Is George R.R. Martin planning for a Game of Thrones Prequel? But he was quick to add that right now his priority lays in compeleting the new book, The Winds of Winter, and the final two seasons of the GoT. "At the moment we still have this show to finish and I still have two books to finish so that's all speculation ... 09/20/2016 - 4:25 am | View Link
The Star Wars Prequel's saddest moments Anakin and Obi-Wan's lightsaber fight culminates in the loss of Anakin's limbs and as he lays helplessly on the ground burning ... friend with a grief he will carry for the rest of his life. The final scene of the final movie in the prequel trilogy is ... 06/4/2016 - 7:04 pm | View Link
Peter Pan & Alice in Wonderland prequel in the works Serving a prequel, Come Away takes place before Alice travels to Wonderland and Peter becomes Pan, and lays the groundwork for those iconic ... precise detail is exactly what is needed to bring to life Marissa’s enchanting script, which explores the ... 05/12/2016 - 6:54 am | View Link
‘Lawrence Of Arabia’ Is The Unlikely Prequel To ‘Star Wars,’ ‘Dune,’ And All Your Favorite Fantasy Epics As Campbell lays it out, a hero is a someone who starts their life being ordinary until one day they receive a “call to adventure” to enter a strange, mysterious, or unusual world. There he or she encounters a series of trials that test the hero’s worth. 12/3/2015 - 3:46 am | View Link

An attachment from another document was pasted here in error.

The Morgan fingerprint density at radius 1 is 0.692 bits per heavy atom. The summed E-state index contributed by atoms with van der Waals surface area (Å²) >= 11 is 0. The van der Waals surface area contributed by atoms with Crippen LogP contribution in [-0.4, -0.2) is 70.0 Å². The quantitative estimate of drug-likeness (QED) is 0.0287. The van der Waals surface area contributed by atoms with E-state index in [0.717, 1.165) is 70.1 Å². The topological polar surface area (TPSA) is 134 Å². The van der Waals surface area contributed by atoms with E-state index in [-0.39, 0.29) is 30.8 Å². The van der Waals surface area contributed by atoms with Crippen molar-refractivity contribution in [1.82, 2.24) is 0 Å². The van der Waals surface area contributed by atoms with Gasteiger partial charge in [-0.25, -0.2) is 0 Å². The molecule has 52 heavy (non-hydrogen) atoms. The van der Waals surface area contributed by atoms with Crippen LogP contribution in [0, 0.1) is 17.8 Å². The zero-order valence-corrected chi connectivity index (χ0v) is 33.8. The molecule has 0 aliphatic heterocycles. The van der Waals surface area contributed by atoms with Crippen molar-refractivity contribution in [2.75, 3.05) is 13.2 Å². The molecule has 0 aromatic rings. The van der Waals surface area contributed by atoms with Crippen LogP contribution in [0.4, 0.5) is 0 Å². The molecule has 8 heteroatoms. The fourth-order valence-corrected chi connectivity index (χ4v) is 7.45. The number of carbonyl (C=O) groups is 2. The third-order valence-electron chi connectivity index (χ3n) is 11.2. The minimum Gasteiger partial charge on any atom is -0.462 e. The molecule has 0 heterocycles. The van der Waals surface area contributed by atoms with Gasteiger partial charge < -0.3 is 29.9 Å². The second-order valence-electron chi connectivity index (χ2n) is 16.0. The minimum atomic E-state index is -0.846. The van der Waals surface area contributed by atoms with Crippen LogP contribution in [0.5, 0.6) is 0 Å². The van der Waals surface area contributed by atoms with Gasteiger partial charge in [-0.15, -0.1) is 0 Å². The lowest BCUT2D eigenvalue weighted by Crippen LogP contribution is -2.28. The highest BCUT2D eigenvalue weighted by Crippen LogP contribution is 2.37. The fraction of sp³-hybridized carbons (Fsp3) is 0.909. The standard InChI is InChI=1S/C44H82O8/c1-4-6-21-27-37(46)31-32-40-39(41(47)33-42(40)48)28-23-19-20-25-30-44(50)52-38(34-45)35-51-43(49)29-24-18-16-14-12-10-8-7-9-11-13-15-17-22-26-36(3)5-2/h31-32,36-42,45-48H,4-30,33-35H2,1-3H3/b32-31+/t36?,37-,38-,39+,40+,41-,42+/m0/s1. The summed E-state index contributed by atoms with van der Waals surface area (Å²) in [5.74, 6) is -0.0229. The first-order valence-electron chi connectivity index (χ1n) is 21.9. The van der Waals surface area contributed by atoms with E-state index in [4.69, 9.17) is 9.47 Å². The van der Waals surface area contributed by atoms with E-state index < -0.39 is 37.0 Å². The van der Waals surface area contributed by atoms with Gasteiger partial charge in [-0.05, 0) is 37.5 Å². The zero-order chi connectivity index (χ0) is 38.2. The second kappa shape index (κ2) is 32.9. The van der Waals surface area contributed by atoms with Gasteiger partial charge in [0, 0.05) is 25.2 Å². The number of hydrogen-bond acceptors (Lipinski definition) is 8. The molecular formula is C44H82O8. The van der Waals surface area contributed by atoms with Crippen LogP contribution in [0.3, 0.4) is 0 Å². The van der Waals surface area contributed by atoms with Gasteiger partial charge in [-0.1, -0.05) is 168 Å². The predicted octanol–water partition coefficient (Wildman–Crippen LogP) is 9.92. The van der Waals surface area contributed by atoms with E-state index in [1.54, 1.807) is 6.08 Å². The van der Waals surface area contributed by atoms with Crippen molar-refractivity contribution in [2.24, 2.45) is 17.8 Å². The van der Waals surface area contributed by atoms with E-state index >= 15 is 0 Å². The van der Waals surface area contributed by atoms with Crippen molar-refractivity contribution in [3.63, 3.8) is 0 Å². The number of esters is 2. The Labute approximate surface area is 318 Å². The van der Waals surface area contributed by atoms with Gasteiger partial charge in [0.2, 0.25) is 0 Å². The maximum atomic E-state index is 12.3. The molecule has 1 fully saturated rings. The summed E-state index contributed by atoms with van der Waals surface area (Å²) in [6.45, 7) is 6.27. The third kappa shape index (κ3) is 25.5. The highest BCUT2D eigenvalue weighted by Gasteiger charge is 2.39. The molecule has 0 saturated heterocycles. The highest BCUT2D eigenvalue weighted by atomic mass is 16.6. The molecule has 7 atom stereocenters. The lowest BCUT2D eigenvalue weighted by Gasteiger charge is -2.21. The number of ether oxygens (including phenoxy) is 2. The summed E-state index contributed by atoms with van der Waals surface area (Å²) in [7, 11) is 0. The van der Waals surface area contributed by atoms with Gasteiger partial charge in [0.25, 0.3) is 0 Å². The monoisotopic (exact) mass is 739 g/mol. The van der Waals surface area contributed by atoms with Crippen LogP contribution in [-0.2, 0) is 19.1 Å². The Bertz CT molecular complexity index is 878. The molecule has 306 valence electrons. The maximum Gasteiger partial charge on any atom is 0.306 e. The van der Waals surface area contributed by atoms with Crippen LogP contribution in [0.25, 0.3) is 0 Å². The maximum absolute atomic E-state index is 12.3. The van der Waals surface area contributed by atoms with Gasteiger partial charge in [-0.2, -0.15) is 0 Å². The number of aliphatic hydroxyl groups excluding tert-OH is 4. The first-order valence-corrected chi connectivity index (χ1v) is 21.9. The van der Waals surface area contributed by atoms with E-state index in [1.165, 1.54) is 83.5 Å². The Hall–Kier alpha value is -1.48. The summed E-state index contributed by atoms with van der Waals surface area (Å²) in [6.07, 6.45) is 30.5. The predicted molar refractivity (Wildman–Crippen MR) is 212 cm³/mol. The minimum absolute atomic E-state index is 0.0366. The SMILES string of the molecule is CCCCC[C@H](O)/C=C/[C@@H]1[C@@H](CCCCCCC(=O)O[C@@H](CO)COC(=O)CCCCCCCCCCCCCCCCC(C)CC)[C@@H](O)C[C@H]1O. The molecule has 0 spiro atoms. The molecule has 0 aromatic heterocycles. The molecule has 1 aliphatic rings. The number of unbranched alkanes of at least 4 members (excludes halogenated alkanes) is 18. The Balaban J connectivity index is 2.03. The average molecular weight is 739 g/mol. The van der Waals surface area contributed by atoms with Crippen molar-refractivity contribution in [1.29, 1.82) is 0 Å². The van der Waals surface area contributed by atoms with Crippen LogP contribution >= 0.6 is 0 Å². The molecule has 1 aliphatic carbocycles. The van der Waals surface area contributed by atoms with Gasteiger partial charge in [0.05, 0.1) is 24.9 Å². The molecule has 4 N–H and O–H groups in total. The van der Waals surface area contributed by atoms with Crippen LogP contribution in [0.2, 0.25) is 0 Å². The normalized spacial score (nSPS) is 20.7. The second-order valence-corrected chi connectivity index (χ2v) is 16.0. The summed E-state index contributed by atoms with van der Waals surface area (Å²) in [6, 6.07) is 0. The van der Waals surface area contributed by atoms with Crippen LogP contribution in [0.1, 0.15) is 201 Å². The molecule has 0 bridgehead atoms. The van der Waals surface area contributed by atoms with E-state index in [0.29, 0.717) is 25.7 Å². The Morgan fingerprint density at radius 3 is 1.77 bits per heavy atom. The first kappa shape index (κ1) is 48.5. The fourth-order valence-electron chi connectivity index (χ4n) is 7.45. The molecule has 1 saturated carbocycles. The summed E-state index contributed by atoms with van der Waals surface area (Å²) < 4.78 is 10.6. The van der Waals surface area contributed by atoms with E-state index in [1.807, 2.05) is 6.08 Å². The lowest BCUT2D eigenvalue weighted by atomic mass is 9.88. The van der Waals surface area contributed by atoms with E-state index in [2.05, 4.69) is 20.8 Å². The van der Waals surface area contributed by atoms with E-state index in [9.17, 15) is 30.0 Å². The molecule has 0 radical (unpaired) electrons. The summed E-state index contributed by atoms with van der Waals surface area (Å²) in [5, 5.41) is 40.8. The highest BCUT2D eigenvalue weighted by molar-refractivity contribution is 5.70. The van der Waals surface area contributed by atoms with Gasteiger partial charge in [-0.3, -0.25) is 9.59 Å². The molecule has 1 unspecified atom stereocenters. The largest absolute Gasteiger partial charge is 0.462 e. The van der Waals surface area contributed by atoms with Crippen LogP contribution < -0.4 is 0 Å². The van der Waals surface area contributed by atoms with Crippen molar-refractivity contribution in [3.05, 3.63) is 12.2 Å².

Author John Flanagan tells readers what to expect from new Ranger's Apprentice prequel series “The Tournament at Gorlan” lays the foundation for the battles in “The Ruins ... Readers) are seeing this earlier life of Halt and Crowley and the development of their friendship. I think that's the key to this early years series." 10/17/2015 - 4:00 am | View Link
10 Funniest Scenes in the Star Wars Movies Recently we rejoiced in the 10 Funniest Moments in The Force Awakens, because it definitely proved itself to be the funniest of all the Star Wars movies. 10/21/2016 - 6:53 pm | View Website
BARD: Braille and Audio Reading Download National Library Service for the Blind and Physically Handicapped Downloadable Books and Magazines BARD: Braille and Audio Reading Download 10/21/2016 - 6:07 am | View Website
Injustice: Gods Among Us Comic | Injustice:Gods Among Us ... The Injustice: Gods Among Us Comic is a comicbook series that can be purchased digitally on Comixology for $0.99 a chapter, or as a physical comic for $3.99 (Original ... 10/20/2016 - 11:27 pm | View Website
Better Call Saul (Series) Better Call Saul is an American drama television series from AMC and partially funded by Netflix (To the point where it's advertised as a Netflix exclusive outside of ... 10/16/2016 - 12:54 pm | View Website
Chinese Le Vision on What Hollywood Does Wrong The boss of the newest studio in Hollywood — by way of Beijing — says there’s a lot wrong with American moviemaking, from the way Americans sell tickets to how ... 09/15/2016 - 7:00 pm | View Website